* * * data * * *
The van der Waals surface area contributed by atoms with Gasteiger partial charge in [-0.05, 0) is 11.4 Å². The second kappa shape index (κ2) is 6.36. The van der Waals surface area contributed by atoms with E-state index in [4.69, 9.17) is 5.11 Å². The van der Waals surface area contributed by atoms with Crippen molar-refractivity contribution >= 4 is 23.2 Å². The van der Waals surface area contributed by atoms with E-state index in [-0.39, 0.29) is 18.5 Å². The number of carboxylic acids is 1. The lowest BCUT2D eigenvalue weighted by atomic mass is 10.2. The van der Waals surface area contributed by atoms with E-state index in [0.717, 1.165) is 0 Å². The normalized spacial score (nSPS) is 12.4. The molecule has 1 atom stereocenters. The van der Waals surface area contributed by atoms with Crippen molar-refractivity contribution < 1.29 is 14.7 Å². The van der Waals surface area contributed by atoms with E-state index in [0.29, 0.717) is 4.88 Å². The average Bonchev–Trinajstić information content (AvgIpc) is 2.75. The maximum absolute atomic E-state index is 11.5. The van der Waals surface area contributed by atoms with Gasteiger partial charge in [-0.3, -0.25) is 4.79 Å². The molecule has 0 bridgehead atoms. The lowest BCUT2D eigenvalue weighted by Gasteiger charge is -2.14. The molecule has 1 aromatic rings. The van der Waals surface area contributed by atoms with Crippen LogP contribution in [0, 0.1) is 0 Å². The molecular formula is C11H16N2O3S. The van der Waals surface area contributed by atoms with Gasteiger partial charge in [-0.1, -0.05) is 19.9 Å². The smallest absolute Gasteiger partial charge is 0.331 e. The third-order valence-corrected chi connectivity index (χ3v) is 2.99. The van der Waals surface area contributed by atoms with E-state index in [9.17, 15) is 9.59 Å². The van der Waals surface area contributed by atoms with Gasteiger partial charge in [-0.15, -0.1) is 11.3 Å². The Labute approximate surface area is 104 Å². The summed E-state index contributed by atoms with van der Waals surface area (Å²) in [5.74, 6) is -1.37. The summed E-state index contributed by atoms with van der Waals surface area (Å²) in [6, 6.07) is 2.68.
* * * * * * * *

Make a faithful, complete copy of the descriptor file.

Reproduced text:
The van der Waals surface area contributed by atoms with Gasteiger partial charge in [-0.05, 0) is 11.4 Å². The second kappa shape index (κ2) is 6.36. The van der Waals surface area contributed by atoms with E-state index in [4.69, 9.17) is 5.11 Å². The van der Waals surface area contributed by atoms with Crippen molar-refractivity contribution >= 4 is 23.2 Å². The van der Waals surface area contributed by atoms with E-state index in [-0.39, 0.29) is 18.5 Å². The number of carboxylic acids is 1. The lowest BCUT2D eigenvalue weighted by atomic mass is 10.2. The van der Waals surface area contributed by atoms with E-state index in [0.717, 1.165) is 0 Å². The normalized spacial score (nSPS) is 12.4. The molecule has 1 atom stereocenters. The van der Waals surface area contributed by atoms with Crippen molar-refractivity contribution < 1.29 is 14.7 Å². The van der Waals surface area contributed by atoms with E-state index in [0.29, 0.717) is 4.88 Å². The average Bonchev–Trinajstić information content (AvgIpc) is 2.75. The maximum absolute atomic E-state index is 11.5. The van der Waals surface area contributed by atoms with Gasteiger partial charge in [-0.3, -0.25) is 4.79 Å². The molecule has 0 bridgehead atoms. The lowest BCUT2D eigenvalue weighted by Gasteiger charge is -2.14. The molecule has 1 aromatic rings. The van der Waals surface area contributed by atoms with Crippen LogP contribution in [0, 0.1) is 0 Å². The molecular formula is C11H16N2O3S. The van der Waals surface area contributed by atoms with Gasteiger partial charge in [-0.1, -0.05) is 19.9 Å². The smallest absolute Gasteiger partial charge is 0.331 e. The third-order valence-corrected chi connectivity index (χ3v) is 2.99. The van der Waals surface area contributed by atoms with E-state index in [9.17, 15) is 9.59 Å². The van der Waals surface area contributed by atoms with Gasteiger partial charge in [-0.15, -0.1) is 11.3 Å². The Labute approximate surface area is 104 Å². The summed E-state index contributed by atoms with van der Waals surface area (Å²) in [5.74, 6) is -1.37. The summed E-state index contributed by atoms with van der Waals surface area (Å²) in [6, 6.07) is 2.68.